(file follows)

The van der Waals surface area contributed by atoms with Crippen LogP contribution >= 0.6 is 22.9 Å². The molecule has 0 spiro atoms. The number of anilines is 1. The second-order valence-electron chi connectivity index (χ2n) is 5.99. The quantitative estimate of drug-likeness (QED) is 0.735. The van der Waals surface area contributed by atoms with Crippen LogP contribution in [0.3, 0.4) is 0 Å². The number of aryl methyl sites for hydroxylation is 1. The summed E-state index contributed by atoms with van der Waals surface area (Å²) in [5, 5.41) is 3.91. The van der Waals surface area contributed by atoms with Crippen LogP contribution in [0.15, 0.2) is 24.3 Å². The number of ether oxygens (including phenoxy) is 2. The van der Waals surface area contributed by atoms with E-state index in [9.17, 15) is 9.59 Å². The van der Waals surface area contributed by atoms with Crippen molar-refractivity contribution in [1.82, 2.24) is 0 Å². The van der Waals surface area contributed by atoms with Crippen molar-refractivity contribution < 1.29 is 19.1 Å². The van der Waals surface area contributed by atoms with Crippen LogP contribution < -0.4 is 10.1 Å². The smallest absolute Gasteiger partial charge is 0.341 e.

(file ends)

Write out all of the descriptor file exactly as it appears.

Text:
The van der Waals surface area contributed by atoms with Crippen LogP contribution >= 0.6 is 22.9 Å². The molecule has 0 spiro atoms. The number of anilines is 1. The second-order valence-electron chi connectivity index (χ2n) is 5.99. The quantitative estimate of drug-likeness (QED) is 0.735. The van der Waals surface area contributed by atoms with Crippen LogP contribution in [0.3, 0.4) is 0 Å². The number of aryl methyl sites for hydroxylation is 1. The summed E-state index contributed by atoms with van der Waals surface area (Å²) in [5, 5.41) is 3.91. The van der Waals surface area contributed by atoms with Crippen LogP contribution in [0.15, 0.2) is 24.3 Å². The number of ether oxygens (including phenoxy) is 2. The van der Waals surface area contributed by atoms with E-state index in [9.17, 15) is 9.59 Å². The van der Waals surface area contributed by atoms with Crippen molar-refractivity contribution in [1.82, 2.24) is 0 Å². The van der Waals surface area contributed by atoms with Crippen molar-refractivity contribution < 1.29 is 19.1 Å². The van der Waals surface area contributed by atoms with Crippen LogP contribution < -0.4 is 10.1 Å². The smallest absolute Gasteiger partial charge is 0.341 e.